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Jerry Remy says Masahiro Tanaka shouldn’t be allowed to have a translator

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Red Sox broadcaster and former major leaguer Jerry Remy apparently wasn’t fazed by the pushback Phillies broadcaster Mike Schmidt got on Tuesday for saying outfielder Odubel Herrera‘s “language barrier” prevents him from being a player the Phillies can build around.

During the fourth inning of Tuesday’s game between the Red Sox and Yankees, Masahiro Tanaka was visited on the mound by pitching coach Larry Rothschild as well as his translator. Tanaka is from Japan and has a personal translator as part of his seven-year, $155 million contract with the Yankees.

As Tanaka’s translator left the mound and play was about to resume, Remy offered his unsolicited opinion on foreign players using translators. “I don’t think that should be legal,” Remy said. “I really don’t.”

Play-by-play broadcaster Dave O’Brien asked Remy, “What is it you don’t like about that?”

Remy replied, “Learn baseball language. It’s pretty simple. You break it down pretty easy between pitching coach and pitcher after a long period of time.”

Here’s a video.

Of course, “learn baseball language,” is a dogwhistle term for “learn English.” Allowing translators is how baseball is made available to players across the globe, which is great for the sport. It’s just not great for the white guys who are so accustomed to the privilege of English being the default language that they never think to learn a second language themselves; they expect others to do it for them. The United States is often described as a “melting pot” — meaning it’s diverse — but according to SwiftKey, the U.S. is one of the top three trailers in bilingualism.

Meghan Montemurro noted in her column about the Schmidt issue on Tuesday that Phillies manager Pete Mackanin speaks Spanish in addition to English, which allows him to be a better communicator. More and more players are coming to play Major League Baseball from overseas and soon, being bilingual will be a prerequisite for consideration for a managing position. You can’t teach an old white man new tricks — or Spanish, in this case — but the rest of us will make a mutual effort to communicate with our peers.

Three A’s rookies hit their first big league home runs on Saturday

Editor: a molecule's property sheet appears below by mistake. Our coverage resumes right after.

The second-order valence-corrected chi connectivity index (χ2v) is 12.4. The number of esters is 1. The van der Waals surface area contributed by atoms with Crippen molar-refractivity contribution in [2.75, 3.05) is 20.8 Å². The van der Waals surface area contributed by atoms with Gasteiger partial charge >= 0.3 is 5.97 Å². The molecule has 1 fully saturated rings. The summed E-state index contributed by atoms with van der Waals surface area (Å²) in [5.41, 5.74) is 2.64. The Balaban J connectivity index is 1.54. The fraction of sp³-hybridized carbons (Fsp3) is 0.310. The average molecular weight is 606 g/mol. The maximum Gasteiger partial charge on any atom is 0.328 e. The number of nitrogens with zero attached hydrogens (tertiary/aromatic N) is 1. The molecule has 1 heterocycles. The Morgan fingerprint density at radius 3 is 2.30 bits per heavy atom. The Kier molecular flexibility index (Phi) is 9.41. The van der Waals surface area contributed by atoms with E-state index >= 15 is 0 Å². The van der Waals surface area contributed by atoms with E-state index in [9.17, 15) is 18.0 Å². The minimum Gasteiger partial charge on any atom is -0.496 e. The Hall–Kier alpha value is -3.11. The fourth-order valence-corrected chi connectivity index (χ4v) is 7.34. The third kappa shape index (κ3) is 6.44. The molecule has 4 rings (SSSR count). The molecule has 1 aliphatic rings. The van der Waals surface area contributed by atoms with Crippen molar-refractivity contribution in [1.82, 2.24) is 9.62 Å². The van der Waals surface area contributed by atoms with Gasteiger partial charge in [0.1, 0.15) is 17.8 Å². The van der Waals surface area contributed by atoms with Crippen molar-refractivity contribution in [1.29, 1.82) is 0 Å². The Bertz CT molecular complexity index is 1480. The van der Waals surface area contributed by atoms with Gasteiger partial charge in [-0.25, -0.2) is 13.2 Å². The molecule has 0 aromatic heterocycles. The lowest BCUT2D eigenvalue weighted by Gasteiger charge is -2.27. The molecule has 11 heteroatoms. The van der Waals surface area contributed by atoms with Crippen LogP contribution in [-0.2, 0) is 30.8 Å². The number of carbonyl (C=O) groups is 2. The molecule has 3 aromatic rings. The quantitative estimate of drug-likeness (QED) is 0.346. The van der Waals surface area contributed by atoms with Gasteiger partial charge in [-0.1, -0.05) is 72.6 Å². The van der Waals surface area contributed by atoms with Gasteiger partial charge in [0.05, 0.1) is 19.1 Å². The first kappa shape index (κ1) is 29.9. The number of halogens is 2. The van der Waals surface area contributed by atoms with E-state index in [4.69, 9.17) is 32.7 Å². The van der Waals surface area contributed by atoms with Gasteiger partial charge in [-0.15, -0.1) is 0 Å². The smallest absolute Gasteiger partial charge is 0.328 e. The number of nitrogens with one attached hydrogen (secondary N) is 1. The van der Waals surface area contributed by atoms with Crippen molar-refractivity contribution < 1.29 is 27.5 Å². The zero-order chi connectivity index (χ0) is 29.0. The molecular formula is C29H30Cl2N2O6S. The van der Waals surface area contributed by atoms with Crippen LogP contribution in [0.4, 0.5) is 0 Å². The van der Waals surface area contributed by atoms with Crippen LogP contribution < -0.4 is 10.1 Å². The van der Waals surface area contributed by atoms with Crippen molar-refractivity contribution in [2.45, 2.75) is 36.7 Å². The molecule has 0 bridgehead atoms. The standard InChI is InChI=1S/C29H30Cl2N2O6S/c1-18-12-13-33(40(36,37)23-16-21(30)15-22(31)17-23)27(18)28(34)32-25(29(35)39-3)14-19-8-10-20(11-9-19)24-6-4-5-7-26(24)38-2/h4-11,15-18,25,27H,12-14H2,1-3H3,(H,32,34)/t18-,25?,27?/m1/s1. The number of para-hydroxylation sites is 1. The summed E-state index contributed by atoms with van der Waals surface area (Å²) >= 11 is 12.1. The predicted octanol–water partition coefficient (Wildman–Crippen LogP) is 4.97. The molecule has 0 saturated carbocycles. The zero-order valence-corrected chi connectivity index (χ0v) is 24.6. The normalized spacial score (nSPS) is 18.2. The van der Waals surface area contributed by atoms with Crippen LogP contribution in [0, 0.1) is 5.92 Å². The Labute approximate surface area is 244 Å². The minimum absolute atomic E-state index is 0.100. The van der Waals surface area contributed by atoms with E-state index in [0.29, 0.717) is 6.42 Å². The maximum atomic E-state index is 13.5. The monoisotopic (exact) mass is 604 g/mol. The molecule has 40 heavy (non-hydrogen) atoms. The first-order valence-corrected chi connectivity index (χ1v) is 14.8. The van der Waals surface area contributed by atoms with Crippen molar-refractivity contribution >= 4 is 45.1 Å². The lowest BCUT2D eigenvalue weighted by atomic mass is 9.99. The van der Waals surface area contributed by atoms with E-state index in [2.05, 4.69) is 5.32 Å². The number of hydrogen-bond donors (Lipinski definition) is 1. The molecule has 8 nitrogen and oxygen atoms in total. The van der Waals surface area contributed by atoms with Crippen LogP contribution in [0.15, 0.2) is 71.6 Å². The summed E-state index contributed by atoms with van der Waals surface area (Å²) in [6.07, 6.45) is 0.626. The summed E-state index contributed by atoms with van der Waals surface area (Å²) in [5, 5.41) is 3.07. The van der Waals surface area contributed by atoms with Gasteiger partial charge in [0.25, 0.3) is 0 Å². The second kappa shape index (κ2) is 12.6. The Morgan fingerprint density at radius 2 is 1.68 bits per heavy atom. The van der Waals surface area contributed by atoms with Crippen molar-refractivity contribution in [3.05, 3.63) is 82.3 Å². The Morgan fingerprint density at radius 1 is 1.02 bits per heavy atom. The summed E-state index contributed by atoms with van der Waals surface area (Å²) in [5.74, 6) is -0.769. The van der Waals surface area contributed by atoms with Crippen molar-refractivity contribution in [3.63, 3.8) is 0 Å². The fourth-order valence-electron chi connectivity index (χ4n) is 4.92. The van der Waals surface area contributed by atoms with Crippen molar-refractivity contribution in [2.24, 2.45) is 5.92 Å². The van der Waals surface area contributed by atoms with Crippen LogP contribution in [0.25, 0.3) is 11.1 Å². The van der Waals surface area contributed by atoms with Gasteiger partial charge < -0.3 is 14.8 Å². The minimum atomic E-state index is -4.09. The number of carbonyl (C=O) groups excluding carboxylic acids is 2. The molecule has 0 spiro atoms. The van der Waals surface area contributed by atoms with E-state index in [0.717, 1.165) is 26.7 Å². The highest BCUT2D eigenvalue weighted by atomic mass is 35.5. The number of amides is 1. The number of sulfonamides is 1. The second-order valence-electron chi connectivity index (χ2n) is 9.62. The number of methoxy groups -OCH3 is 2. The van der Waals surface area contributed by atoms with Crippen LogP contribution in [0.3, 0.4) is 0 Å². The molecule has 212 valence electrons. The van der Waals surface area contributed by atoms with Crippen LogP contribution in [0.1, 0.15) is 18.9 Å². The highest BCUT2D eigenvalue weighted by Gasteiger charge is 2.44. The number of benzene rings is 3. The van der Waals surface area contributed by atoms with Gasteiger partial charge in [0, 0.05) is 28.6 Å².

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The Athletics followed Friday’s 3-0 shutout with a rookie-led home run derby on Saturday afternoon, watching not one, not two, but three rookies belt their first major league home runs off of the White Sox’ James Shields.

Right fielder Matt Olson was the first to strike, taking Shields deep on a first-pitch, two-run blast in the first inning for his first home run in 49 major league plate appearances:

Fellow outfielder Jaycob Brugman duplicated his teammate’s results in the second inning with a solo home run, his first extra-base hit of any kind since he made his debut on June 9:

In the third, with a comfortable 4-0 lead backing two scoreless frames from Oakland right-hander Daniel Gossett, Franklin Barreto took his shot at Shields. After getting the call several hours prior to Saturday’s game, he became the fastest of the three rookies to record his first big league homer, going yard on a 2-2 changeup and driving in Bruce Maxwell to give the A’s a six-run advantage.

The Athletics currently lead the White Sox 8-2 in the top of the sixth inning.

Athletics call up top prospect Franklin Barreto

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The Athletics called up their top prospect on Saturday, inserting shortstop Franklin Barreto into the lineup for their second game against the White Sox. Barreto was originally scheduled to make his major league debut on Sunday, but got a head start after Jed Lowrie sustained a minor knee sprain in Friday’s 3-0 win and was scratched from Saturday’s lineup.

Barreto, 21, has been rapidly climbing the rungs of the A’s minor league system after getting dealt by the Blue Jays in 2014. He got his first taste of Triple-A action late last year, going 6-for-17 with three RBI and getting caught stealing in two attempts. He fared little better this spring, slashing .281/.326/.428 with eight home runs and a .754 OPS through his first 309 PA in Nashville.

While his minor league production has been solid, if underwhelming for a prospect of his caliber, the A’s are expected to give the rookie infielder a long leash with both Marcus Semien and Chad Pinder sitting on the disabled list. Pinder landed on the 10-day DL after suffering a left hamstring strain on Friday. Semien, meanwhile, is still working his way back from the 60-day DL with a right wrist fracture and likely won’t rejoin the team until he completes a rehab assignment with High-A Stockton.